Process Art Ideas - What is process art for kids and what are it's benefits?

If you've been following us for a while, you might notice quite a few process art activities that we regularly engage the kids in. But what is process art for kids? More importantly, why should YOU seek out process based art activities for your children? Well, I think it's time we talk about just that! I'll explain not only what process art is and why you should care... but also how it differs from other art projects, how to get started, and I'll even share some of our favourite process art ideas for preschoolers, toddlers and older kids!

What is process art?



Scroll down for our full list of process art ideas.


Process art for preschoolers, toddlers, and older kids has an array of benefits beyond just an 'easy activity'. There are so many benefits to including process art in your regular activities so keep reading!

Be sure to check out some of our other articles too like the importance of sensory play and benefits of play-based learning.




What is process art?


First and foremost - how do you define process art? Simply put - it's focusing on the art process in which a child naturally goes through instead of the end result. You provide the tools for your child, sit back, and let them get lost in the experience.

Another way to put this, is it's an open ended art experience where the child is in control of what is created instead of you giving them step by step directions and assistance.


benefits of process art for kids


Benefits of process art



Aside from how easy this is, what are the real benefits? (But seriously, setting out a few supplies and doing NOTHING ELSE is kind of amazing in and of itself.)

Independence: Process art naturally puts your child in control so instead of expecting direction from you, they get to go wild! As they grow older, they won't expect directions and can easily dive in all on their own. They will learn to trust themselves instead of seeking external help.

Self-regulation: Process art is incredibly soothing and a GREAT source of learning self-regulation. Some children even seek out process art for sensory needs because it helps so much!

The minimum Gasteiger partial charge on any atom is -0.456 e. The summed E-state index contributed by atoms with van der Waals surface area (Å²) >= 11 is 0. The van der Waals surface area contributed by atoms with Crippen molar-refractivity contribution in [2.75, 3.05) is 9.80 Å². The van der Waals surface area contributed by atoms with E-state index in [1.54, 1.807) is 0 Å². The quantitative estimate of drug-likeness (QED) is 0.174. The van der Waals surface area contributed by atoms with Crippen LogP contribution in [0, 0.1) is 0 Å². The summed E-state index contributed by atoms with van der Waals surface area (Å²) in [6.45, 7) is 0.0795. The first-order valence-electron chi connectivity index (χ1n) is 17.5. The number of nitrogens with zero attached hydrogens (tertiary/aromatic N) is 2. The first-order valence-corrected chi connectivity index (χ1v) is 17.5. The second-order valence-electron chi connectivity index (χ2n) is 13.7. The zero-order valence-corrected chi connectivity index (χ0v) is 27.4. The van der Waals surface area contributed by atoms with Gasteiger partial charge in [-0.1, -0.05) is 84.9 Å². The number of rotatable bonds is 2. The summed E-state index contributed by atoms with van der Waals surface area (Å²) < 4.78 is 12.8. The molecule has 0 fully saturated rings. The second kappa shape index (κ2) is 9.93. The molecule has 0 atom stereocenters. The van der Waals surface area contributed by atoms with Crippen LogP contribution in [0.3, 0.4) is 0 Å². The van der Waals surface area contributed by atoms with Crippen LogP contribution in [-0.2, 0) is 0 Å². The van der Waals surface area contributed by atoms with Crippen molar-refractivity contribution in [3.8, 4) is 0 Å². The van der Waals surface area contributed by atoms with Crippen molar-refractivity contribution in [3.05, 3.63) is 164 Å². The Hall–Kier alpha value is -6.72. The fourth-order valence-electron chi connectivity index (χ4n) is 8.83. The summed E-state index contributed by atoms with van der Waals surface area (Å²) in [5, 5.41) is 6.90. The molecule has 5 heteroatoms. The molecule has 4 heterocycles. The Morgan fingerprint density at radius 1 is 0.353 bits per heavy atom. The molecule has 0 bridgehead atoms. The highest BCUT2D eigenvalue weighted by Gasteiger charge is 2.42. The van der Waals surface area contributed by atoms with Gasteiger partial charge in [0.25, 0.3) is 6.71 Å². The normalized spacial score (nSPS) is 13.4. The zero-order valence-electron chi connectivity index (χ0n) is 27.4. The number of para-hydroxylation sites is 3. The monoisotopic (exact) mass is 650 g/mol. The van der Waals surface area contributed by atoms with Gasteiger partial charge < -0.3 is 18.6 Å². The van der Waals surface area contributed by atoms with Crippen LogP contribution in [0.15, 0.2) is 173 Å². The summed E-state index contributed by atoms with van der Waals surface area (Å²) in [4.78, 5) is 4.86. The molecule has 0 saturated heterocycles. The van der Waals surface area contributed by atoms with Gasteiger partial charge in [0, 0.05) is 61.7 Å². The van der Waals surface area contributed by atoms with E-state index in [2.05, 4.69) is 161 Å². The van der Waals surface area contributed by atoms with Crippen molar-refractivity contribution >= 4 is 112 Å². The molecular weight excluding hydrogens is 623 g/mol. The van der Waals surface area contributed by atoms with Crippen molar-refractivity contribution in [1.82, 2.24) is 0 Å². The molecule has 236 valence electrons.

Creative thinking: The nature of process art means THEY have to get creative and think of what to do next! This can mean using materials in a new way, seeking out new or favourite materials, and choosing what to create. Product based art can be creative too of course, but not nearly to the level of process art.

Learning: While this approach to the art process seems so simple, kids are learning alot! Everything from what materials are available, the limitations and use of those materials, as well as cause and effect... kids minds are at work during this time! Depending on the activity, they may also gain new science or math skills without even realising it!

Experimentation: As previously mentioned, kids get to learn all about the materials they use. But this also extends to experimenting. They learn about different possibilities, cause and effect, ask questions, experiment, and so much more. For example, if you give children a selection of paint and paper, they may experiment by mixing different colours to see what happens or ask you about how to make different colours.

Confidence: Through engaging in process art, kids will learn to trust themselves and their own ideas. Overtime you'll notice them becoming very proud of their work as they gain confidence in what they create.

Motor skills: Both gross and fine motor skills are being practiced at this time, too. As they learn to hold a paint brush or crayon, children are practicing fine motor skills. When they are working with a large space, such as an easel, they are also developing gross motor skills as they gain muscle control.

There are so many benefits to process art for preschoolers, toddlers, and older kids - I could not begin to list them all. Just watch and you'll naturally notice all kinds of benefits they are embodying!


process art or product art



Process art vs product art



Many of us are familiar with product art (especially since it's all over pinterest!), but it's important to point out the difference between product art, or a craft, and process art.